CADILLAC—The log jams won’t be accidental. They won’t happen suddenly in a storm.
Instead, three log jams will be placed along the banks of the Pine River near Luther bit by bit, after a lot of planning.
Conservationists aim to place the three log jams at the Silver Creek State Campground in Lake County, near Luther. First, they’ll need permission.
“What we’re proposing is a benefit to the river in a couple ways,‘ said Nate Winkler, a biologist who works for Conservation Resource Alliance in Traverse City. Winkler applied for the permit on behalf of the alliance and the Michigan Department of Natural Resources (DNR). The Department of Environment, Great Lakes and Energy (EGLE) will have to decide whether to let them do it. The application is in a public comment period until Aug. 25.
The log jams will benefit the river by preventing erosion on banks and bluffs and providing cover for fish and wildlife, Winkler said.
If anglers want big trout, the log jams can help the fish get that way.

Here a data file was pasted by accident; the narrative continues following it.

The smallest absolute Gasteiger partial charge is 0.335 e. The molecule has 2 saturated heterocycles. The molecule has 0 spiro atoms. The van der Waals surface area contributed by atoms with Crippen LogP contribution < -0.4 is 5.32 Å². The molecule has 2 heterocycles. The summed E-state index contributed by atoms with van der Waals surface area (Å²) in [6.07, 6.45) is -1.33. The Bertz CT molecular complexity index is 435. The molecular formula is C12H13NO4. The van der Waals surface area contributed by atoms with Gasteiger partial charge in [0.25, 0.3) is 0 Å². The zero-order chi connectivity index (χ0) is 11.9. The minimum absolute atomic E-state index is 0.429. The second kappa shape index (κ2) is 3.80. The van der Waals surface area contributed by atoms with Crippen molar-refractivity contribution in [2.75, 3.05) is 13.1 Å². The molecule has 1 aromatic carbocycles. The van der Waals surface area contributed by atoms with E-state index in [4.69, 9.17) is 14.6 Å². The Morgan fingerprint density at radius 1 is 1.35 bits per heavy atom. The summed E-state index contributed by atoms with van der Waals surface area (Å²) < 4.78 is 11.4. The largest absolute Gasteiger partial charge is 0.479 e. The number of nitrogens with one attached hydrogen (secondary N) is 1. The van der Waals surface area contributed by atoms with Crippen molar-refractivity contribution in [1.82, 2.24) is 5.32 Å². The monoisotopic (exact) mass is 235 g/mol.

“Log jams provide cover for trout, which they need to survive and grow and get big,‘ explained DNR fisheries biologist Mark Tonello. The cover provided by log jams will allow fish to hide from predators like blue heron, mink and otter. And the cover also allows fish to be more successful predators themselves, darting out from the shadows to ambush prey.
The log jams, which will be placed along the river banks, will also help trout by preventing erosion of the sandy banks and bluffs.
When the banks erode, sand slips into the river.
That’s no good on the Pine River, a river where trout naturally reproduce, no stocking by the DNR required.
“Those are free trout provided by Mother Nature,‘ Tonello said.
But those free trout need gravel to spawn and create more free trout. When banks erode and fill the rivers with sand, the sand covers and fills gaps between the gravel. Trout eggs don’t survive in sand.
Both Winkler and Tonello stressed that the log jams won’t impede water traffic—canoes and kayaks will still be able to navigate the waters because the log jams will be along the banks, not across the river.
While Conservation Resource Alliance is applying for the permit from EGLE, the organization is doing so on behalf of the DNR and with the financial backing of Lake County Community Foundation, Pine River Area Chapter of Trout Unlimited, the Pine River Association and the Little River Band of Ottawa Indians, Winkler said. The organizations provided preliminary funding to plan the project and have committed some funds towards its completion.
Winkler anticipated work would be completed between January 2020 and January 2021 if EGLE issues the permit soon after the public comment period.